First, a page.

Meals row | Boris Johnson is preparing to give councils extra money for holiday clubs in an attempt to end the row with footballer Marcus Rashford over free school meals. The Prime Minister is studying a plan by Henry Dimbleby, the Government's food tsar, for holiday clubs to be extended so children can be given at least one free meal a day outside term time. It could be combined with extra study time, which would enable ministers to argue it was a planned policy - rather than a U-turn.
Sir Keir Starmer | Labour leader involved in road traffic collision
Black Lives Matter | Protest group registers as UK political party
Great Barrier Reef | Reef taller than Empire State Building found
Around the world: Thai protest at German embassy
Thailand's long-running pro-democracy campaigners turned their attention to the German embassy in Bangkok. Asia Correspondent Nicola Smith reports how thousands descended to demand Berlin investigate King Maha Vajiralongkorn's use of his powers while residing in Bavaria. View more striking world pictures in our daily gallery.
Comment and analysis
Matthew Lynn | Lockdown 2.0 winners will be very different
William Hague | School meals row is first skirmish in political war
Celia Walden | Why 'woman' seems such a dirty word these days
Paul Hudson | The moral superiority of cyclists has to stop
Reader letters | Frightening ease of Wales imposing arbitrary rules
Editor's choice: Features and arts
Anatomy of a scandal | The rise and very public fall of Frank Bough
'Covid age' | Doctors say it could be less than your chronological age
No Time To Die | 'Going straight to Netflix would only cheapen Bond'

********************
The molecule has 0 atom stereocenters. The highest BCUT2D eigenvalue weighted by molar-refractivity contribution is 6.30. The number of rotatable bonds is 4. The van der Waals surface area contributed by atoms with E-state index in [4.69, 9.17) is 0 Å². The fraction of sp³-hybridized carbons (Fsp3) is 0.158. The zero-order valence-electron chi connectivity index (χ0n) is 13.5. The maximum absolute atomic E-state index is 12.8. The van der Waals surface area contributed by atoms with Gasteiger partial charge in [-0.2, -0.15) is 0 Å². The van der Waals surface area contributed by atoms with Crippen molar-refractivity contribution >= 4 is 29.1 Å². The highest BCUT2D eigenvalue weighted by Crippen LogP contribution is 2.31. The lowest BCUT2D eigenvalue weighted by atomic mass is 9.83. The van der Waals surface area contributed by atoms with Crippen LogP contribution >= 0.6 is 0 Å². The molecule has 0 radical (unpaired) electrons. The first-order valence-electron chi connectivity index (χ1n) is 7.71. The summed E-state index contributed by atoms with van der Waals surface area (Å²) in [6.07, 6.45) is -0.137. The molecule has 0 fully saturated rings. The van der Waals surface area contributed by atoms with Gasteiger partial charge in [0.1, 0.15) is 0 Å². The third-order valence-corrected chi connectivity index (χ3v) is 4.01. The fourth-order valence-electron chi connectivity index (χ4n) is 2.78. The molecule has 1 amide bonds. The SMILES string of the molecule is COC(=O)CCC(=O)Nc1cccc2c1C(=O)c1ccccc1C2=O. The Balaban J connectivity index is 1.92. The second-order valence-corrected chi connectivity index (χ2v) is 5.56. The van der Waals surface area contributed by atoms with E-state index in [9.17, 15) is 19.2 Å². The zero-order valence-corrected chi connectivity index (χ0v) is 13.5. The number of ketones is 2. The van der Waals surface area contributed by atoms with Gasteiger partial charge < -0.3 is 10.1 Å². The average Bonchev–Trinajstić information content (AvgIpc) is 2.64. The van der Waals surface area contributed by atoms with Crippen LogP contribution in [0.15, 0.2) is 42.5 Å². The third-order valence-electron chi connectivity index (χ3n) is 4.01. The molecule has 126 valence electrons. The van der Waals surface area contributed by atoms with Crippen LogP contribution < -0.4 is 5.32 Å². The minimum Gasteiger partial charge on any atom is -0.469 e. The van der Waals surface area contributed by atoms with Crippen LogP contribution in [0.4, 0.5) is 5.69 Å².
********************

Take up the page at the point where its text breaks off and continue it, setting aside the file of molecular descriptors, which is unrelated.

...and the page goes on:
Business and money briefing
Deficit warning | A government crackdown on pension funding gaps threatens to strangle Britain's economic recovery by forcing companies to plough £100bn into plugging deficits over the next decade, experts have warned. The proposed laws follow steps by the Pensions Regulator that could force companies to move more quickly to fill pension holes.
Investment tip | We have more than tripled our money
Alex cartoon | See our cartoonist's latest work on world of finance
Six Nations | England head coach Eddie Jones has issued a stern reminder to his players of their responsibilities around coronavirus protocols after naming a 36-man squad for the autumn internationals. For exclusive analysis and commentary, I can recommend our subscriber-exclusive Rugby Insider newsletter, which returns this week.
Premier League | Pay-per-view fee cut by £5 as fury grows
Burnley 0 Tottenham 1 | Son Heung-min's header seals win
British cycling | Wealth of talent lying beneath the surface
Borlotti bean, radicchio and red wine risotto | A rich, comforting dish cut through with bitter leaves. It works brilliantly with bacon lardons or chunks of spicy sausage. Read the recipe.
And finally... for this morning's downtime
Pepe the Frog | Pepe taught love, fun and unity - until he was hijacked by neo-Nazis. His mild-mannered creator Matt Furie reveals how he accidentally created an alt-Right hate symbol - and tells of his anguished battle to reclaim him.